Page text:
4. ^ Robert Sheckley. Untouched by Human Hands, p. 170. First edition, paperback. Ballantine Books 73, 1954.
  5. ^ Priest, Christopher. Obituary: Robert Sheckley.
  6. ^ "Sci-Fi Writer Robert Sheckley on Artificial Respiration in Ukrainian …". 24 March 2006. Archived from the original on 24 March 2006. Retrieved 22 July 2018.
  7. ^ "A Call to Arms (Babylon 5)". Retrieved 21 April 2018.
  8. ^ "A Call to Arms (Babylon 5) by Robert Sheckley". Retrieved 21 April 2018.
  9. ^ "Science Fiction and Fantasy Reading Experience: Robert Sheckley". Retrieved 1 November 2016.
  10. ^ Video Interview with Neil Gaiman at Google campus on YouTube. Gaiman testifies to Adams' claim in a question about Sheckley, beginning 31:58. Retrieved April 15, 2009
  11. ^ State Fund of Television and Radio Programs (in Russian)
  12. ^ ERR. "Üksikud saated - ERR - Digihoidla". Retrieved 22 July 2018.
  13. ^ "Das Millionenspiel". 18 October 1970. Retrieved 1 November 2016 – via IMDb.
  14. ^ 'CONDORMAN', ESPIONAGE SPOOF, in the New York Times, published August 31, 1981; retrieved March 21, 2018
  15. ^ "Stephen Hawking's Sci Fi Masters". Science Channel.
  16. ^ "Galaxy v23n05 (1965 06)". Retrieved 22 July 2018 – via Internet Archive.
  17. ^ Not published in English. Published in Italian under the title "Computer Grand-Guignol" by Arnoldo Mondadori ed, Milano.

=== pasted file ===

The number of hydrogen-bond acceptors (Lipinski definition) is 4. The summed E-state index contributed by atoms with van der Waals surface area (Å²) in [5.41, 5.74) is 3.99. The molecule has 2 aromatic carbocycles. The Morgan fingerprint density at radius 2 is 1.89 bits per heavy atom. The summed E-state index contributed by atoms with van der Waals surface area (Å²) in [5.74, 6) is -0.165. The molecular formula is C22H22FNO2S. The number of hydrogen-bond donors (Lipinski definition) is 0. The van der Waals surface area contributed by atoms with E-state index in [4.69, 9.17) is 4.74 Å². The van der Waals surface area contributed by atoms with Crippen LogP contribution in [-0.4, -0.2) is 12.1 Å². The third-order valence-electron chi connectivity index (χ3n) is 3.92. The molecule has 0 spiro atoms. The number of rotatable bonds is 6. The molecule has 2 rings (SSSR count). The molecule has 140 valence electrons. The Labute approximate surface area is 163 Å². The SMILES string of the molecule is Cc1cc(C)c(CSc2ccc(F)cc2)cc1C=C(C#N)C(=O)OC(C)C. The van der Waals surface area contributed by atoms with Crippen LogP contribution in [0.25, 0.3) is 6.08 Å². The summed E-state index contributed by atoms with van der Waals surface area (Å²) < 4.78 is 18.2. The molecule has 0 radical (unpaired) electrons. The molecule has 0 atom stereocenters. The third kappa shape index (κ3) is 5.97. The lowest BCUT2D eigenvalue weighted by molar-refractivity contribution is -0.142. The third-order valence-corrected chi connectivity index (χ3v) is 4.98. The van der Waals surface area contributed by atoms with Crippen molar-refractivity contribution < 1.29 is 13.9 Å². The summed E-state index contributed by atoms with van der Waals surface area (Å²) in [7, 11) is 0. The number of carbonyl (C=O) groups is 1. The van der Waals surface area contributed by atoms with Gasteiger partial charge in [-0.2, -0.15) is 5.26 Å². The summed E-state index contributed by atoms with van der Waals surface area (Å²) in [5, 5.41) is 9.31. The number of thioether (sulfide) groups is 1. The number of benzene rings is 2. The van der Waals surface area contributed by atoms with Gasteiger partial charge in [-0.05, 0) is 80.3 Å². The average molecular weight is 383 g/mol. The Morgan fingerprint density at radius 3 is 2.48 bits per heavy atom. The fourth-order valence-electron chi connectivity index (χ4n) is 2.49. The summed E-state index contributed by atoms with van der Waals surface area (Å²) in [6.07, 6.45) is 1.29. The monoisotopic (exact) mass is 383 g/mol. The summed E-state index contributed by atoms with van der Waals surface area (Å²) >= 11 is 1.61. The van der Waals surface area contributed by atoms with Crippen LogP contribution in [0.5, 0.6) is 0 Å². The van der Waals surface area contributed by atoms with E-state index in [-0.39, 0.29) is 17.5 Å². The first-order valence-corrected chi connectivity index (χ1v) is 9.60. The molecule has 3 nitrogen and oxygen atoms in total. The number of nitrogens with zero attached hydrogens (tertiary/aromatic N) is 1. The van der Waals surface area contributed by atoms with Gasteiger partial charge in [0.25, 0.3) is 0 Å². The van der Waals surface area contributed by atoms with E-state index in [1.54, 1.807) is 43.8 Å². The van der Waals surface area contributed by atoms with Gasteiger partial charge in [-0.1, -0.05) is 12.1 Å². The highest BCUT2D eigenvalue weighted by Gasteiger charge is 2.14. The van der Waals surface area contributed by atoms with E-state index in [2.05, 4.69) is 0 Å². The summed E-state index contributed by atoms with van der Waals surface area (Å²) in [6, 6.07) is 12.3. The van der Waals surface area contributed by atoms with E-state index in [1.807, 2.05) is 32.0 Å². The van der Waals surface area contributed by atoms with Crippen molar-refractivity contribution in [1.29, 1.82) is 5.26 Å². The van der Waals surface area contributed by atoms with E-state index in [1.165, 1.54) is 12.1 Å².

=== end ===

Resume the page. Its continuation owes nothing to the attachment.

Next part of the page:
18. ^ Zinos-Amaro, Alvaro. The When, Where, and Which of Robert Sheckley's Dimension of Miracles and its Sequel. The Internet Review of Science Fiction, October 2008. Available online.

External links

Alisa Kwitney

Alisa Kwitney is a writer of comedic romance novels and graphic novels.

Citizen in Space

Citizen in Space is a collection of science fiction short stories by American writers Robert Sheckley. It was first published in 1955 by Ballantine Books (catalogue number 126).

Dimension of Miracles

Dimension of Miracles is a 1968 satirical science-fiction novel, with elements of absurdism, by American writer Robert Sheckley.

The novel concerns the odyssey of Tom Carmody, a New Yorker who wins a prize in the Intergalactic Sweepstakes.


Freejack is a 1992 science fiction action film directed by Geoff Murphy, starring Emilio Estevez, Mick Jagger, Rene Russo, and Anthony Hopkins. Upon its release in the United States, the film received mostly negative reviews. The screenplay was cowritten by Ronald Shusett.

Immortality, Inc.

Immortality, Inc. is a 1959 science fiction novel by American writer Robert Sheckley, about a fictional process whereby a human's consciousness may be transferred into a brain-dead body. A striking concept in the novel is its description of random killings of strangers by people who intend to die. The serialised form (published under the title Time Killer in the magazine Galaxy Science Fiction) was nominated for the Hugo Award for Best Novel.The story was loosely adapted into the 1992 film Freejack. A famous scene from the novel involving a character lost in a future New York City and mistakenly getting in line for a suicide booth was parodied in the pilot episode of Futurama.

Journey Beyond Tomorrow

Journey Beyond Tomorrow, reprinted with the title Journey of Joenes, is a 1962 science fiction/satire novel by American writer Robert Sheckley, first published in The Magazine of Fantasy & Science Fiction in two parts October and November 1962, and the following month by Signet Books.Sphere science fiction London 1962 published the first full edition of the novel.